Horton Hammers the Record

88 pounds, 10 ounces Sets New Standard in Bass-Fishing Competition

By Joel Shangle - July 18, 2017

Six casts. Twelve minutes. More than 21 pounds of East Texas largemouth.

Just that fleeting glimpse of Alabama pro Timmy Horton’s performance in Elimination Round 2 of the MLF General Tire World Championship seems impressive enough. But add those 21 pounds to the rest of Horton’s day on 700-acre Lake Naconiche, and you have a new single-day weight record that redefines the word “success” in tournament bass fishing.

In front of the watchful eyes of the TV cameras, Horton racked up an astounding 88 pounds, 10 ounces on 35 fish during Elimination Round competition versus Aaron Martens, Edwin Evers, Mark Davis, Bobby Lane and Boyd Duckett. The soft-spoken Alabamian’s 7 ½-hour flurry raised the standard previously set by Martens (88-0 on Pokegama Lake, Minn., in 2016) and Kevin VanDam (82-7 on Grand Lake, Mich., in 2013).

“It was just an amazing day,” Horton deadpanned after his record-breaking day. “I mean … 88 pounds.”

It’s a number that’s nearly impossible to wrap your head around, especially when presented in the context of a traditional one-day bass competition, where a 30-plus-pound day is a headline generator, and a handful of individual big fish are the Holy Grail difference-makers.

From a humble beginning

Horton’s biggest fish that day at Naconiche was 3-13 (second-smallest big fish of the round), his average weight was 2-7, and his 35-fish tally was the most of the six anglers. But that cursory glance at his numbers only begins to tell the story.

Sitting at the ramp at Lake Naconiche Park before competition started that morning, Horton had humble hopes for the day. He entered the round in last place in his six-angler group after a disappointing nine-fish Shotgun Round two days prior, trailing leader Ducket by 31 pounds, 8 ounces, and lagging behind Lane by nearly 30 pounds for the Top 3 spot that would allow him to move on to the Sudden Death round.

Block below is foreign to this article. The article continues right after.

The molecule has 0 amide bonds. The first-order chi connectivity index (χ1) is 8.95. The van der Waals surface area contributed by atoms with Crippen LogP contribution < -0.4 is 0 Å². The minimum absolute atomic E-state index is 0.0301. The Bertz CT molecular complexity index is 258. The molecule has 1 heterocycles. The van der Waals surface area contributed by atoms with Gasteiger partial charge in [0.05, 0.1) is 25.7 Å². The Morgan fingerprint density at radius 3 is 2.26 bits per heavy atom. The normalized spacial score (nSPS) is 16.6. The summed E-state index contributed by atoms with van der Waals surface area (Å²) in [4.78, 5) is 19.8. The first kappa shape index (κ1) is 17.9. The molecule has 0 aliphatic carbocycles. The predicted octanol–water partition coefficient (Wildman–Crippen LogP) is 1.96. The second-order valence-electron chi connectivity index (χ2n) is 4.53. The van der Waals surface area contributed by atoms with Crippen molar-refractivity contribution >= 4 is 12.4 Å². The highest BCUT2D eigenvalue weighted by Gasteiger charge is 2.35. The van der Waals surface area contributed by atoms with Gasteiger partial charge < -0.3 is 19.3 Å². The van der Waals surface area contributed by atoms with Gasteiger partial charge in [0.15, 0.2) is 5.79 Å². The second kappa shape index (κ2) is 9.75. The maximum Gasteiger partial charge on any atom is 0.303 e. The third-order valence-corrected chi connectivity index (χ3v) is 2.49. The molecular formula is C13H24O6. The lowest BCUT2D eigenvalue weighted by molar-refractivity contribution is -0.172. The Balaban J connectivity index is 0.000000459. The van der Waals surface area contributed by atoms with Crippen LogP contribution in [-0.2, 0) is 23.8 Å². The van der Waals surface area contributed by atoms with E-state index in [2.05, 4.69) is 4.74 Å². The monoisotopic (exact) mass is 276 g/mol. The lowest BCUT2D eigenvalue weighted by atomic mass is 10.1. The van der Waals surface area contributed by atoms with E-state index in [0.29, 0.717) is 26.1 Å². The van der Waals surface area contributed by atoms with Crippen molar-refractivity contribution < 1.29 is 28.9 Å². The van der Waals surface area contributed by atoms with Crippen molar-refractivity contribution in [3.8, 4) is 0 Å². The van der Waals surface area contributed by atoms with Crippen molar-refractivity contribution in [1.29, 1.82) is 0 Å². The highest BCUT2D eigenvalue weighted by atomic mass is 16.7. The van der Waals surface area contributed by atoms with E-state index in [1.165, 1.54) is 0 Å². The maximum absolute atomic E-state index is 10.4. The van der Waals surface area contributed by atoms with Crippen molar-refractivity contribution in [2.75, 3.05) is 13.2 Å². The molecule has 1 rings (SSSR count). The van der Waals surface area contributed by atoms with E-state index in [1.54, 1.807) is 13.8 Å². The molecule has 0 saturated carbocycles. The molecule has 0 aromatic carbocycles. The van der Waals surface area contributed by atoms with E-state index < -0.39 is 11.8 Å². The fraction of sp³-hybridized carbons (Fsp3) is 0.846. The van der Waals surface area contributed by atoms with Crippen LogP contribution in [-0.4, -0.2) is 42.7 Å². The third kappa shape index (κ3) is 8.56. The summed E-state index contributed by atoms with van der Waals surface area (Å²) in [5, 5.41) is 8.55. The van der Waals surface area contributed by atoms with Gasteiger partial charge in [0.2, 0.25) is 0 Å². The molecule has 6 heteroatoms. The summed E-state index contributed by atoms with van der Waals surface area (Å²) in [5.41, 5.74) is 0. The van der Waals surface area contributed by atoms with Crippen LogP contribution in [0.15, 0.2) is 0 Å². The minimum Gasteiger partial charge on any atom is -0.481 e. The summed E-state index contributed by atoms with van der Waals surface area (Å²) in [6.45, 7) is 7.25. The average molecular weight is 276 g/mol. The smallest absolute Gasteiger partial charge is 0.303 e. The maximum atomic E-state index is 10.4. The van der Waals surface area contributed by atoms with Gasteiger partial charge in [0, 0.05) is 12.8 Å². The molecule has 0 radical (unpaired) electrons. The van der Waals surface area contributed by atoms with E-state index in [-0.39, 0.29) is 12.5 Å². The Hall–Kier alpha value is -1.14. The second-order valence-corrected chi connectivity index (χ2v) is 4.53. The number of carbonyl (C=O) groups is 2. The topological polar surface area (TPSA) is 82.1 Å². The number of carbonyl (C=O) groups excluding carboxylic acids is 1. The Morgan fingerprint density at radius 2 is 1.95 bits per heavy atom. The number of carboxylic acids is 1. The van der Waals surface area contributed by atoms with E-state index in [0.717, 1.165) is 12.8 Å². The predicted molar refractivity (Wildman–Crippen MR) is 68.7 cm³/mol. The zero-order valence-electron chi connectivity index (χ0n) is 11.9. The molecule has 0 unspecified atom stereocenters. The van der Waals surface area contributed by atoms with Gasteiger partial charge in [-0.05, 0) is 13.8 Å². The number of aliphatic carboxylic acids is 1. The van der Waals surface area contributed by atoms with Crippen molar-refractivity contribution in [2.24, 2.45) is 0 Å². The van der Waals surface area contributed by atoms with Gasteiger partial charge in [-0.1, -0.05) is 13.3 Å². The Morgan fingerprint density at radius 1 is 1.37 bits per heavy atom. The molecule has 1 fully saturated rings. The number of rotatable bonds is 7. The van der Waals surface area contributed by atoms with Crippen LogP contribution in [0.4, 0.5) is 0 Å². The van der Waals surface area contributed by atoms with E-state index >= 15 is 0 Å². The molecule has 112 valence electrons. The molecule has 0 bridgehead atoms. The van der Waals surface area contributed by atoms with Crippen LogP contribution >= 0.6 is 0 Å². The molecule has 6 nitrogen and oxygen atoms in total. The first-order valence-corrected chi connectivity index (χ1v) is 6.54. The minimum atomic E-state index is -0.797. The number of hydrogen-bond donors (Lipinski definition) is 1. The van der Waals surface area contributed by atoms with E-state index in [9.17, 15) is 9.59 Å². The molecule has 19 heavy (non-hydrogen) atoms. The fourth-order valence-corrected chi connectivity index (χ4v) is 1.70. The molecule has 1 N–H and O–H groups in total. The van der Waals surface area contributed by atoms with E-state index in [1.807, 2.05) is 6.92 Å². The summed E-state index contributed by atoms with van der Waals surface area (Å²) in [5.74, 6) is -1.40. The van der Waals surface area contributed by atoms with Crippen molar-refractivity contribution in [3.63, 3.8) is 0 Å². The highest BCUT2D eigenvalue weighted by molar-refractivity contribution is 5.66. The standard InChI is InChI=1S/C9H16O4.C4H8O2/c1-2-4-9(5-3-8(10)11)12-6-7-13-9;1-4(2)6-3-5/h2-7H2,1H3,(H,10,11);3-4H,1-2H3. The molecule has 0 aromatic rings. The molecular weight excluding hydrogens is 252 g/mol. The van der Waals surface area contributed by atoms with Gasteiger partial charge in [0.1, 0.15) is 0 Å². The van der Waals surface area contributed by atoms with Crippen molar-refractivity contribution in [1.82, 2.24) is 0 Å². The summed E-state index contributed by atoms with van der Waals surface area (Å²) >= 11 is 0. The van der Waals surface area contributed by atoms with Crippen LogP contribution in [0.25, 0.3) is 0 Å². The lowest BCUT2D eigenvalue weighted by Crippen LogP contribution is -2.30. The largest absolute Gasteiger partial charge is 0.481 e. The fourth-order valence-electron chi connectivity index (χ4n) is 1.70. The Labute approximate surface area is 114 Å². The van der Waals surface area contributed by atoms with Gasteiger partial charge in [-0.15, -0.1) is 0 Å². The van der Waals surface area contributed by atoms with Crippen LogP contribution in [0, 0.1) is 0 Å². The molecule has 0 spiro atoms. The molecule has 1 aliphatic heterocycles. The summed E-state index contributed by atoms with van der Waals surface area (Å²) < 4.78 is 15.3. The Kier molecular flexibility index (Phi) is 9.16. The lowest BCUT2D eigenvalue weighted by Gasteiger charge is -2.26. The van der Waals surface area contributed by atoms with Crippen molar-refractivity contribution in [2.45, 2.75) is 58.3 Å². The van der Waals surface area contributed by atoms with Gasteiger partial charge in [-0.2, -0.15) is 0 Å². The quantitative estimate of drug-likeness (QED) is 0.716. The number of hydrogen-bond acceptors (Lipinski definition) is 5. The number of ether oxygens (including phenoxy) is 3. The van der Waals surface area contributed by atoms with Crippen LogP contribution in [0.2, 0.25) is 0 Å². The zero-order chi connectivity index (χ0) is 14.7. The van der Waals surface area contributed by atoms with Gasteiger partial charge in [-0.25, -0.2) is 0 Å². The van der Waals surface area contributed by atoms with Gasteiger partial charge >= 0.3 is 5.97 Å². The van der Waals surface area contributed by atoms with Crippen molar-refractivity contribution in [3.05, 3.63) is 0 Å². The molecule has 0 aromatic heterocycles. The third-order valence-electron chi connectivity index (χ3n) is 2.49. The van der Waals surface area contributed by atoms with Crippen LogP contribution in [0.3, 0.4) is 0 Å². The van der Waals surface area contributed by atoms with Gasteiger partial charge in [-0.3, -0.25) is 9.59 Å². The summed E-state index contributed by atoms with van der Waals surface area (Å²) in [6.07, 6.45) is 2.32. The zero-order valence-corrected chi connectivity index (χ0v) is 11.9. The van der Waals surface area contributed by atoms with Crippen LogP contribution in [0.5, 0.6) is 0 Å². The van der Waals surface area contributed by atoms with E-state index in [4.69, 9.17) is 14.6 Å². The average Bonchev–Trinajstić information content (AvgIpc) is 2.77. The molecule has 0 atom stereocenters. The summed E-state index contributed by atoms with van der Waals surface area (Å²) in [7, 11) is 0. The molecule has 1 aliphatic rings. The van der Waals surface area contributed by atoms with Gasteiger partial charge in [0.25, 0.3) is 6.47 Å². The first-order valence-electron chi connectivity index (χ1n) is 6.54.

Virtually impossible numbers under any other competition format.

“We’re just going to have fun with it today,” Horton admitted as he checked his tackle. “This lake is full of fish, it’s a very fun lake to fish. I’m just amped up today to have fun.”

Oh, but what fun he had: Horton recorded five of the first 10 legal fish of the day over a 20-minute span (12-9) to start Period 1, caught fire again later in the period with a 10-fish, 45-minute flurry that rang up SCORETRACKER LIVE! to the tune of just over 27 additional pounds, and then put an exclamation point on the day with the aforementioned six-cast, 21-pound flurry midway through Period Three.

Just like that, the 2000 Bassmaster Elite Series Rookie of the Year had completed a one-day, worst-to-first comeback, catapulted himself into the Sudden Death Round, and eclipsed two of the most successful bass anglers in the history of the sport.

And just as VanDam had demonstrated in his 39-fish Summit Cup smallmouth clinic in Michigan and Martens highlighted in his 37-fish Summit Cup record-breaker in Minnesota, Horton did it by fishing hard under a format that rewards consistent fish-catching over the occasional big fish.

“When (MLF officials) notified me (on the water) that I was within reach of the all-time record … when you think about the competitors at Major League fishing and the places we’ve been, that overwhelmed me for a minute, that’s pretty cool,” Horton said. “It gives me chill bumps.”

NOTES: To date, there have been 31 30-plus-fish single-day performances in MLF history … MLF anglers have racked up 16 50-plus-pound days since the first event in 2012.

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